Toothaches can be very painful, not just in the teeth but also in the jaw and other parts of the mouth. In some cases, the pain can become unbearable when you lie down, so you should try to avoid it at all costs.
There are many things that can cause a toothache. As an example, one of the most common causes is a hole or hollow on the tooth’s enamel, which is the top layer.
If you don’t treat a cavity, it could get deeper into the tooth and reach the pulp or nerve. Gum disease, which is also called periodontal disease, can also cause a lot of pain in the teeth.
Gum disease can be brought on by bacteria that have been in the mouth for a long time. Even worse, if you don’t brush to get rid of the germs, they will form a film called plaque around the gums and teeth.
When plaque is left to harden, it turns into dental calculus, which is more commonly called tartar. Over time, tartar makes it harder to clean your teeth well.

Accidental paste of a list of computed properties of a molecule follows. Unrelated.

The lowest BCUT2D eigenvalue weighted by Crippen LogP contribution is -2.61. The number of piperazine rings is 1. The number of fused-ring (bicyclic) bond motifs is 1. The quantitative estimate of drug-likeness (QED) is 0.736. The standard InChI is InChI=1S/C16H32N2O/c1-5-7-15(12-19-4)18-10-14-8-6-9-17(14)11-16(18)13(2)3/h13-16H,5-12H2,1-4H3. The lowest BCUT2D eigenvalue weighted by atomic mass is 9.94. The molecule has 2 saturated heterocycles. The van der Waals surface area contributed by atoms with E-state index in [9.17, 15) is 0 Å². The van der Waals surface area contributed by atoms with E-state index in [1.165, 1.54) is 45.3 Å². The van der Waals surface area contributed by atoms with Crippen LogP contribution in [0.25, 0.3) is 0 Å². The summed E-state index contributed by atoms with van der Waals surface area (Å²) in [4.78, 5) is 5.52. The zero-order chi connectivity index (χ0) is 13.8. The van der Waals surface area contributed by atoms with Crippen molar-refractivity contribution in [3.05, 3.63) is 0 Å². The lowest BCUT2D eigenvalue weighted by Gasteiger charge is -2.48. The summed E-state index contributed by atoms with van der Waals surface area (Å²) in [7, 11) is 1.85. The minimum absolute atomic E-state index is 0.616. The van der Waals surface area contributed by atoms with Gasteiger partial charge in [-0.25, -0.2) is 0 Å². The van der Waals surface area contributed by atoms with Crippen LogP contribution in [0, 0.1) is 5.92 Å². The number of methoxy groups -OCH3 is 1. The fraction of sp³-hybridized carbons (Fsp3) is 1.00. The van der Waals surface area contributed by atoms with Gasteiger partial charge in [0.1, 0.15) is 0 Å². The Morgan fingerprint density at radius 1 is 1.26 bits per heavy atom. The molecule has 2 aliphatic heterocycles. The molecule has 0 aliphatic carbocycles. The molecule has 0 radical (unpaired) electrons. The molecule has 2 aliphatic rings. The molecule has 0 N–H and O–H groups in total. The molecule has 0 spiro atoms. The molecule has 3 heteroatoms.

When gum disease gets bad, a person may notice that their gums are red or swollen, they have bad breath all the time, they are losing teeth, and it hurts to bite.
Even though bad dental care is a common cause of toothaches, it is important to remember that not all toothaches start in the mouth. In fact, some toothaches are caused by things that have nothing to do with oral health.
Even if a person’s teeth are healthy, they may still feel pain in their mouth. Dentists call this kind of pain a “referred toothache.”
Because it still feels like a toothache, it can be very hard to figure out what is causing a toothache that isn’t caused by the teeth.
A toothache can cause pain that ranges from being mild and throbbing to being painful and hard to bear.
Toothaches, which are also called “referred pain,” can move from one side of the mouth to the other and from one tooth to another.
What’s spreading Tooth Pain?
A toothache that migrates from one portion of the mouth to another, such as from the upper jaw to the lower jaw, is known as migratory tooth pain.
Pain in migrating teeth can be caused by a number of different circumstances. Cavities, tooth abscesses, and non-dental issues like muscular discomfort and migraines are among the most common causes of tooth pain.
Cavities and Traveling Tooth Pain